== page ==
George Nitchie: And yet Frost is a moralist, and not necessarily in the cant sense of the word; his analogies are regularly pointed ones, arnd it would be silly to deny that the point is frequently relevant...In spite of himself, as it were, Frost finds the world meaningful.

      Lawrance Thompson: It would seem that, for Frost, the ultimate truth does indeed lie at the bottom of a very deep well; that he refuses to find that kind of truth subsumed within the dogma of Christian belief. Nevertheless, Frost was well aware that orthodox Christian teaching has always agreed with Job that the truth is mysterious, concerning the ways of God, and past finding out.

Major Themes

      James M. Cox: Whichever alternative he chooses, the human situation, as Frost presents it, remains relatively solitary, simple and antisocial; its morality involves mere acts of choice made by a lonely self; its politics relies on a negative concept of freedom - freedom from restraint instead of freedom to achieve - and is thus essentially conservative; its myth is essentially regressive and Edenic;..

      Lawrance Thompson: Any careful reader of Frost's poems notices how frequently "fear" provides different kinds of premises for him. If nature and human nature have the power to reduce man to a fearful sense of his own smallness, his own lostness, in a seemingly, indifferent or even malicious universe, then one suggested way to confront such fear is to imagine life stripped down to its most naked forms in order to decide what is left to go on with, and to weigh the question as to whether the possible gains are worth the necessary cost...But many of his poems closely represent the confrontations of fear, lostness, alienation, not so much for purposes of shuddering as for purposes of overcoming fright, first through individual and then through social ingenuity, courage, daring, and action.

      W.G. O'Donnell: He dislikes isolation as much as any man of wisdom does, but he sees it as a fact that everyone must face in one form or another.

      Reuben A. Brower: Frost's speaker, by being so surely fixed in the physical world, the neutralised nature of the late ninetieth and twentieth century, is more surely alone.

      Marion Montgomery: Always, to Frost, man differs essentially from other features and objects.

      Willard Thorpe: Frost always knew where to find the line which separates nature from man... Though nature watches man, she takes no account of him.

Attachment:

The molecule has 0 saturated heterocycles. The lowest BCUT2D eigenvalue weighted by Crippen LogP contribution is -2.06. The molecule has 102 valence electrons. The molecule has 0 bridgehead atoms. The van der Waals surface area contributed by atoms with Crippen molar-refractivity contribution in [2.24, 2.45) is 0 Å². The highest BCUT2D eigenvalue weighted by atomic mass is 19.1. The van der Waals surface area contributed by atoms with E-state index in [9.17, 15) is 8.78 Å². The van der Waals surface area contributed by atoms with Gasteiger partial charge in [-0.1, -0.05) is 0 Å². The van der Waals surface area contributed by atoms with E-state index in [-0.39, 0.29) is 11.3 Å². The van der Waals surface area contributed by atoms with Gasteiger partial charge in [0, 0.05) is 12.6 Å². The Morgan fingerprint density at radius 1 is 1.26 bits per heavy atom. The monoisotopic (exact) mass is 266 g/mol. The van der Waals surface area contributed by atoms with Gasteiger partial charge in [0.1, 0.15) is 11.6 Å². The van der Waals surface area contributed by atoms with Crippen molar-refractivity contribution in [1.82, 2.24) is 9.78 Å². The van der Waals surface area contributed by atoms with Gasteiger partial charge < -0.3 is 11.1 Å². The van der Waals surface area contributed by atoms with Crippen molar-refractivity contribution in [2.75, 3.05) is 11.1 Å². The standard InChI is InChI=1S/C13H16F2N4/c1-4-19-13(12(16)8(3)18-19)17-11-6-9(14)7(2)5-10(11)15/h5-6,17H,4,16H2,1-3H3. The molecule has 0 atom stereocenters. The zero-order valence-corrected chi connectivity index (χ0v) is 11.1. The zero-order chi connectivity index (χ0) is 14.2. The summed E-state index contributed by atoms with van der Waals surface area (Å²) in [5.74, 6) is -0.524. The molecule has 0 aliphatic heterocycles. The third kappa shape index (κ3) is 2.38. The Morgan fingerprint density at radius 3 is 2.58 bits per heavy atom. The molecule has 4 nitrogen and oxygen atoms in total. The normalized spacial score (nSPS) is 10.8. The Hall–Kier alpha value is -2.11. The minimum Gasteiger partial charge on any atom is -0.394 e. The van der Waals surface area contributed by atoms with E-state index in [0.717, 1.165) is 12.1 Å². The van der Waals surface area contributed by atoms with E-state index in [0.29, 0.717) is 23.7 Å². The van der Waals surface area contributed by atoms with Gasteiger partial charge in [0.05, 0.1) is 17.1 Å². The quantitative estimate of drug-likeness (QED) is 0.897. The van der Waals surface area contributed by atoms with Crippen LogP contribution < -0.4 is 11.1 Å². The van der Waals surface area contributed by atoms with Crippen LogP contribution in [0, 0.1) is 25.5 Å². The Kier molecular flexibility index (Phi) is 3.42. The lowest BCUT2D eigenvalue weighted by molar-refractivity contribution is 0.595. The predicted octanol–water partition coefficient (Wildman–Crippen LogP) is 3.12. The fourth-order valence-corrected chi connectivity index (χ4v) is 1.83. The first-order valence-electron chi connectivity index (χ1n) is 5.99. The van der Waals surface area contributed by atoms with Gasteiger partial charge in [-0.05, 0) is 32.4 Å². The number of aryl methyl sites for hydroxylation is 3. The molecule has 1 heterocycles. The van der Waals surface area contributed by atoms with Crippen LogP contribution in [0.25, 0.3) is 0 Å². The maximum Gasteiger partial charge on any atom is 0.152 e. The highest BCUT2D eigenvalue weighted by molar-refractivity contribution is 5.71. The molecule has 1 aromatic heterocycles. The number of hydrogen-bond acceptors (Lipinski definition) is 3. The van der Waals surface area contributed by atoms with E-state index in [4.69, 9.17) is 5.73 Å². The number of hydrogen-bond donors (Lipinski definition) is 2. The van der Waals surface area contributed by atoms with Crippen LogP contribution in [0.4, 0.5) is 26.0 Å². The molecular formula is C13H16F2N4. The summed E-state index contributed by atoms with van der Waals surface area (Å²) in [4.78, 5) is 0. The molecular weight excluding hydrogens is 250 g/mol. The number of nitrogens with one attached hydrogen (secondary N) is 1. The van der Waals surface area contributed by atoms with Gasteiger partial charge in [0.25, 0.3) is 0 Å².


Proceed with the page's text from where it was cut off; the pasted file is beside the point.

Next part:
W.G. O'Donnell: Through each poem in North of Boston Frost insistently projects the theme of alienation, of man's isolation from his fellow man.

Poet of Nature and Man

      Reuben A. Brower: For a young American poet of the 1890's the noble Wordsworthian voice and the vision it asserted were almost inescapable: one sign of Frost's strength is that though he understood this voice so well he did not succumb to it.

      Marion Montgomery: times he writes of the natural world in a cavalier fashion which Wordsworth would consider heretical, he pokes fun at the seasons in Two Tramps in Mud Time.

      Willard Thorpe: Man is most himself when he measures himself against nature's pace and the barriers she places before him.

      Marion Montgomery: His best poetry is concerned with the drama of man in nature...

      John F Lynen: For Frost, nature is really an image of the whole world of circumstances within which man finds himself. It represents what one might call "the human situation".

      Gorham B. Munson: He is a poet of the customary in man and nature, not the exploiter of the remarkably arresting and wonderful.


      Louis Untermeyer: His poetry lives with a particular aliverness because it expresses living people. They are drawn with affection but not with a blurring sentimentality.

      Ezra Pound: Frost's people are distinctly real...I know that they exist, and what is more, that they exist as he portrayed them.

      Marion Montgomery: Frost's view of man's nature, then, is consistent throughout his poetry. Each man is, in a sense, a stranger in this world, and so he remains...As he grows he understands more, and as he also understands himself he also understands more of the world and his fellows. With understanding, comes love which makes him respect the chaos of the world with which he is in conflict, the material with which he works. The same love makes him respect and accept differences between men also. He respects others' individual differences and expects that others will respect him.